Help shape the future of information governance by participating in the Information Governance Initiative’s 2014 Annual Survey.

The IGI is a cross-disciplinary consortium and think tank dedicated to advancing the adoption of information governance practices and technologies. One of our major projects this year is our 2014 IGI Annual Report, which will strive to provide much-needed clarity on IG concepts, definitions, markets, and practices. As part of our research for our report, we are conducting a survey of information governance professionals.

The 2014 IGI Annual Survey should take less than 15 minutes to complete. Please click here to participate.

The IGI appreciates your participation in the 2014 IGI Annual Report. Your participation is essential to our efforts to provide research that will help to advance the adoption of information governance. Thank you.

 

JASON R. BARON AND BARCLAY T. BLAIR TO SPEAK AT WIE SEMINAR ON MAY 15, 2014

Jason R. Baron (IGI Co-Chair) and Barclay T. Blair (IGI Founder & Executive Director) will speak at the upcoming Women in eDiscovery panel, Breaking Down Information Governance: What you really need to know. The event will be held on May 15, 2014 hosted by Baker Hostetler in New York. Judy Selby, founder of the firm’s e-Discovery and Technology Management team and co-chair of its IG team, will lead the discussion. Among the issues the panelists will explore are the meaning of the term, information governance, and the opportunities this emerging field creates. The event is sponsored by IGI Charter Supporter, Nuix.

To learn more about Women in eDiscovery, click here.

 

IGI’S BARCLAY T. BLAIR AND BENNETT B. BORDEN SPEAK AT JOLT SYMPOSIUM

Is having more data always better? Whether you think of managing information from a risk mitigation or business value perspective, the information explosion happening around us demands that we find more effective ways of dealing with our data. Information governance offers the opportunity to gain control over our data and extract value from it. But, to succeed, we need to think differently about information. These and other ideas are explored by Barclay T. Blair (IGI Founder and Executive Director) and Bennett B. Borden (IGI Founder and Chair) during two thought-provoking discussions at the Journal of Law and Technology (JOLT) Symposium, “Information Governance: A Comprehensive Approach to e-Discovery” (February 28, 2014).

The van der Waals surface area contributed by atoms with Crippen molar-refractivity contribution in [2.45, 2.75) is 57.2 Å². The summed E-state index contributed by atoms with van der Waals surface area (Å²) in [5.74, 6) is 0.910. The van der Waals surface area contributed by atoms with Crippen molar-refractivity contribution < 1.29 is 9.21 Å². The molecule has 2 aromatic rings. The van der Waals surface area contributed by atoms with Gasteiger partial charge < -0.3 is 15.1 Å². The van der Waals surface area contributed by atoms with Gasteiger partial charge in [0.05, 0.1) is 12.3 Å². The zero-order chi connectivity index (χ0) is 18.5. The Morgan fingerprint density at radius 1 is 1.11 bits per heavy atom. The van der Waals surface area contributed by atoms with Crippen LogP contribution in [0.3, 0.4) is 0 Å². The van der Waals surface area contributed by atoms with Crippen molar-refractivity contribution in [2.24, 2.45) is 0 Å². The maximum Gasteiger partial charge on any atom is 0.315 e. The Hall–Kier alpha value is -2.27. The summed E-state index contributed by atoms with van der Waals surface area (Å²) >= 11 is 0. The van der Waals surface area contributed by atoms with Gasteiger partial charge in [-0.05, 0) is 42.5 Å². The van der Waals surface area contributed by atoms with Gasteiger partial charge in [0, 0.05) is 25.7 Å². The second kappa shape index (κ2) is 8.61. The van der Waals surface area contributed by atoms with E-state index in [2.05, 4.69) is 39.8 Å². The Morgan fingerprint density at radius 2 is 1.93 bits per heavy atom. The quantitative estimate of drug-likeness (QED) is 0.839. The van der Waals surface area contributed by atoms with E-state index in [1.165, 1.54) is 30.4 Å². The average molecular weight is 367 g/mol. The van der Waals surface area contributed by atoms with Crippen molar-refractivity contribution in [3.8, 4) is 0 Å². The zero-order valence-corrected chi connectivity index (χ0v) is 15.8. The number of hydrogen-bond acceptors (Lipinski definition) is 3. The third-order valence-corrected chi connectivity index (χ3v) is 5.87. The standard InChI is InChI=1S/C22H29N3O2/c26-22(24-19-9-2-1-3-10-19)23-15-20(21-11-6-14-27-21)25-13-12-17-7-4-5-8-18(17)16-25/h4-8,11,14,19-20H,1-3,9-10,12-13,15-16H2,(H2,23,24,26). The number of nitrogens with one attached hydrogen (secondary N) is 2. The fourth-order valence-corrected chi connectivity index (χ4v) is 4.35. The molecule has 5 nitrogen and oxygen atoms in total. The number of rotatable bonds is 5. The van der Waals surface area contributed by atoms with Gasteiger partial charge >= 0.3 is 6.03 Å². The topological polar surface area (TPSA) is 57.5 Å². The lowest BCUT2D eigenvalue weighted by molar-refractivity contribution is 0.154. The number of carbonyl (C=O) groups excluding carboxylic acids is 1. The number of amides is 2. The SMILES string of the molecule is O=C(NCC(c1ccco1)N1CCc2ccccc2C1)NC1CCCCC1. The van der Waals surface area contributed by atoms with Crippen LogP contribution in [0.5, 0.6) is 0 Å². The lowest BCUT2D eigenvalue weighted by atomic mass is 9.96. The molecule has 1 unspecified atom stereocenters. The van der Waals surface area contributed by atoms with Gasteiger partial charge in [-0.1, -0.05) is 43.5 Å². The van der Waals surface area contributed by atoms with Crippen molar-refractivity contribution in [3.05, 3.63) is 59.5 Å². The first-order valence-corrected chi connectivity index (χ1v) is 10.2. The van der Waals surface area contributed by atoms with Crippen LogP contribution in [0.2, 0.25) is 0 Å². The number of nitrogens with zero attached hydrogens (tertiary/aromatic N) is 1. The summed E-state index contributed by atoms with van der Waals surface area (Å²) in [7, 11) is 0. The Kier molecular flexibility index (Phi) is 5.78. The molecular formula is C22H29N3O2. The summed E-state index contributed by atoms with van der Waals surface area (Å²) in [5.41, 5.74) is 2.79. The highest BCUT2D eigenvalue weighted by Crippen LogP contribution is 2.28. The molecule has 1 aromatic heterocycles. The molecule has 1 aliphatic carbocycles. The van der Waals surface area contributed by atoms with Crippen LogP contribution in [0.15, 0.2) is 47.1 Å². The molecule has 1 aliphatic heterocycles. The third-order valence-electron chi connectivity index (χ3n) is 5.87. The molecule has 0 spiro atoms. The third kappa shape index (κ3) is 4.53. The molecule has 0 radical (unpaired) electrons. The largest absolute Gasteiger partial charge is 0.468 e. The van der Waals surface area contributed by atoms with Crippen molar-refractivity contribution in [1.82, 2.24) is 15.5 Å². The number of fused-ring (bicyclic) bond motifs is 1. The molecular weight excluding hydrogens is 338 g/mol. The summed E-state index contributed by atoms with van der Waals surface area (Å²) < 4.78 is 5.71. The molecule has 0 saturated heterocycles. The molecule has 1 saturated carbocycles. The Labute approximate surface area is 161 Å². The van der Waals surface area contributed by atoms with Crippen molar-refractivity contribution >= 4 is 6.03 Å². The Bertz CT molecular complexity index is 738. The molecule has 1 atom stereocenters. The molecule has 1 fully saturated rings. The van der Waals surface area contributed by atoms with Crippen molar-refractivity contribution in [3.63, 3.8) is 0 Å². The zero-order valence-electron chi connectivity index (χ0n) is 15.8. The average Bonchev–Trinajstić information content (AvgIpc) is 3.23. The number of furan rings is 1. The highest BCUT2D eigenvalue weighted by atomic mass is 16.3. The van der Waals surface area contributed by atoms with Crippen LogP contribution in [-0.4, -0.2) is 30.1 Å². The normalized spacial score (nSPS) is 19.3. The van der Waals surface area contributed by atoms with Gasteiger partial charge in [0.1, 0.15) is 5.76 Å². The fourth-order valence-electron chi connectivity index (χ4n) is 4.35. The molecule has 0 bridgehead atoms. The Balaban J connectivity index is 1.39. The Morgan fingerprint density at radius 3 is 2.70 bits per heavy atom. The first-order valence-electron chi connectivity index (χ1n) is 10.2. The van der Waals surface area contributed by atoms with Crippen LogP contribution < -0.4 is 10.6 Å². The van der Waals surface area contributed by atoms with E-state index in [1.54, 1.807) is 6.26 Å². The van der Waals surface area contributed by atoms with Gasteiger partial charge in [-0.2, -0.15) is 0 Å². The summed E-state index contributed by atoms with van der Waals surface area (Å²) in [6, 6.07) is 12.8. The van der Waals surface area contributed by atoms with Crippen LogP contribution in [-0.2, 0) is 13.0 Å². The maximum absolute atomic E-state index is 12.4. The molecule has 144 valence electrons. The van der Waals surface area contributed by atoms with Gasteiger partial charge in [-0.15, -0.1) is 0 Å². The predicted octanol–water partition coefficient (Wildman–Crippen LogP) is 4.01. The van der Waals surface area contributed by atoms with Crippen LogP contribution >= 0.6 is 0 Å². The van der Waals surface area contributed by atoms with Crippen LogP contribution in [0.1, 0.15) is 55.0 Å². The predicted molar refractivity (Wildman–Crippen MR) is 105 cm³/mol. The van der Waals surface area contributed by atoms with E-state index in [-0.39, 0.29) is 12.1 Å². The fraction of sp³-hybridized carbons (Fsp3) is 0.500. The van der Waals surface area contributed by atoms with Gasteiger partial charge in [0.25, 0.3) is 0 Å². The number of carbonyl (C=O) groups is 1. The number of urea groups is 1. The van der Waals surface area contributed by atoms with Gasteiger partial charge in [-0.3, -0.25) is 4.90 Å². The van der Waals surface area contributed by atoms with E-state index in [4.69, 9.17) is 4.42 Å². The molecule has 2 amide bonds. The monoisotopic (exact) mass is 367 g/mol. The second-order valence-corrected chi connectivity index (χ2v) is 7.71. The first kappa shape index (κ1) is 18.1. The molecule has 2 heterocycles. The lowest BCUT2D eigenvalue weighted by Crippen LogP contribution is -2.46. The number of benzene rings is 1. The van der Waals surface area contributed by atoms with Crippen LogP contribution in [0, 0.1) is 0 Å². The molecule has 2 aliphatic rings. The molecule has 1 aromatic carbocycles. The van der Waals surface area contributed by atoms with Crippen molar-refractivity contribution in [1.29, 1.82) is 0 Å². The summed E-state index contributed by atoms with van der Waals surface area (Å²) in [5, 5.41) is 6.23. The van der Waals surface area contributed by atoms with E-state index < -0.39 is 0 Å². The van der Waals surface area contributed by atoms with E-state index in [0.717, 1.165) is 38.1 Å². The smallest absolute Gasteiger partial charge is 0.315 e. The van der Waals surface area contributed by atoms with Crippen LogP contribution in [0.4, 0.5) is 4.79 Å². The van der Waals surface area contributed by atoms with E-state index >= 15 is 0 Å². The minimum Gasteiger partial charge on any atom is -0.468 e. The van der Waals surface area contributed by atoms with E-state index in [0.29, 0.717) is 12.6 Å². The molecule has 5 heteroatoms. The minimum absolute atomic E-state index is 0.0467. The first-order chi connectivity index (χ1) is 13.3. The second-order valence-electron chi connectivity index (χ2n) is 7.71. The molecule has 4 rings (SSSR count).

In his talk, The State of IG: Who is Doing it, Paying for it, and Recent Trends, Barclay argues that “[w]e need to change the way we think about information,” looking for the patterns that emerge rather than focusing alone on the individual data points or documents, to create meaning. “The value is not in the papyrus; it’s in the pattern. It’s not about the codex; it’s about the corpus,” says Barclay. By looking for patterns in the data, we can extract meaning from data produced incidentally to regular business processes. In this way, IG can act as an “enabler” of new business models. To watch the full talk, click here.

Bennett argues that through the effective use of machine learning and other technologies to review data, the legal community may be able to “sell certainty” to clients about the facts of their case. In his talk, Finding the Signal in the Noise: Information Governance, Analytics, and The Future of Legal Practice, Bennett describes ways in which technology can be used to quickly reconstruct what happened in litigation and other investigations and to even predict future bad acts by searching for patterns linked to such behavior. All of us leave digital tracks which careful investigation can uncover. “In this day and age, we can create certainty, and that is because of the amount of information we have available to us. You simply cannot go throughout your day without leaving a digital trail, even if you wanted to,” say Bennett. To watch the full talk, click here.